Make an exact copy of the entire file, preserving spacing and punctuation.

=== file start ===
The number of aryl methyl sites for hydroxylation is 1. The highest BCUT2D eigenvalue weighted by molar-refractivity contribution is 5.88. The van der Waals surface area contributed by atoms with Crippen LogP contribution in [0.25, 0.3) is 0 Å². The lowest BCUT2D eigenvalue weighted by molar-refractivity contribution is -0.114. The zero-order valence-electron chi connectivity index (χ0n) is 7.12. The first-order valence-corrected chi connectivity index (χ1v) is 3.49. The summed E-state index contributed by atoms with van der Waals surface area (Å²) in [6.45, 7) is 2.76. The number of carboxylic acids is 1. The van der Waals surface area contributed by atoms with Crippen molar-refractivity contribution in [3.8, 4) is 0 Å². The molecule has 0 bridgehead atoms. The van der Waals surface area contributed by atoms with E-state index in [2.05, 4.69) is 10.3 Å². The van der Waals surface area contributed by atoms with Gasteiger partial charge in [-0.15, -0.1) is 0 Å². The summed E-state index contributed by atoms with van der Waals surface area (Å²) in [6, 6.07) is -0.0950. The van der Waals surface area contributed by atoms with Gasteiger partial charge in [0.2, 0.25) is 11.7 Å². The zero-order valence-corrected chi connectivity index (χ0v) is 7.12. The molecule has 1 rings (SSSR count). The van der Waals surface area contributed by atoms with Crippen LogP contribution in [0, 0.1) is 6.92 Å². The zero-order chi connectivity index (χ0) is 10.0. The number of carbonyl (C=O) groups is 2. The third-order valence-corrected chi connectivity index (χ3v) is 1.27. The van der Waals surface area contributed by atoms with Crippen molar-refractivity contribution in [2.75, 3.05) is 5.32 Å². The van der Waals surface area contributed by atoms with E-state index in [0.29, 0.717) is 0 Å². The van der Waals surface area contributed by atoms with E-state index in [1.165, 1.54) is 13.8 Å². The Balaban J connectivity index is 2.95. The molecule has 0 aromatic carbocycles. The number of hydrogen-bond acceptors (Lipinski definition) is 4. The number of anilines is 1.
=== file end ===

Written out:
The number of aryl methyl sites for hydroxylation is 1. The highest BCUT2D eigenvalue weighted by molar-refractivity contribution is 5.88. The van der Waals surface area contributed by atoms with Crippen LogP contribution in [0.25, 0.3) is 0 Å². The lowest BCUT2D eigenvalue weighted by molar-refractivity contribution is -0.114. The zero-order valence-electron chi connectivity index (χ0n) is 7.12. The first-order valence-corrected chi connectivity index (χ1v) is 3.49. The summed E-state index contributed by atoms with van der Waals surface area (Å²) in [6.45, 7) is 2.76. The number of carboxylic acids is 1. The van der Waals surface area contributed by atoms with Crippen molar-refractivity contribution in [3.8, 4) is 0 Å². The molecule has 0 bridgehead atoms. The van der Waals surface area contributed by atoms with E-state index in [2.05, 4.69) is 10.3 Å². The van der Waals surface area contributed by atoms with Gasteiger partial charge in [-0.15, -0.1) is 0 Å². The summed E-state index contributed by atoms with van der Waals surface area (Å²) in [6, 6.07) is -0.0950. The van der Waals surface area contributed by atoms with Gasteiger partial charge in [0.2, 0.25) is 11.7 Å². The zero-order valence-corrected chi connectivity index (χ0v) is 7.12. The molecule has 1 rings (SSSR count). The van der Waals surface area contributed by atoms with Crippen LogP contribution in [0, 0.1) is 6.92 Å². The zero-order chi connectivity index (χ0) is 10.0. The number of carbonyl (C=O) groups is 2. The third-order valence-corrected chi connectivity index (χ3v) is 1.27. The van der Waals surface area contributed by atoms with Crippen molar-refractivity contribution in [2.75, 3.05) is 5.32 Å². The van der Waals surface area contributed by atoms with E-state index in [0.29, 0.717) is 0 Å². The van der Waals surface area contributed by atoms with E-state index in [1.165, 1.54) is 13.8 Å². The Balaban J connectivity index is 2.95. The molecule has 0 aromatic carbocycles. The number of hydrogen-bond acceptors (Lipinski definition) is 4. The number of anilines is 1.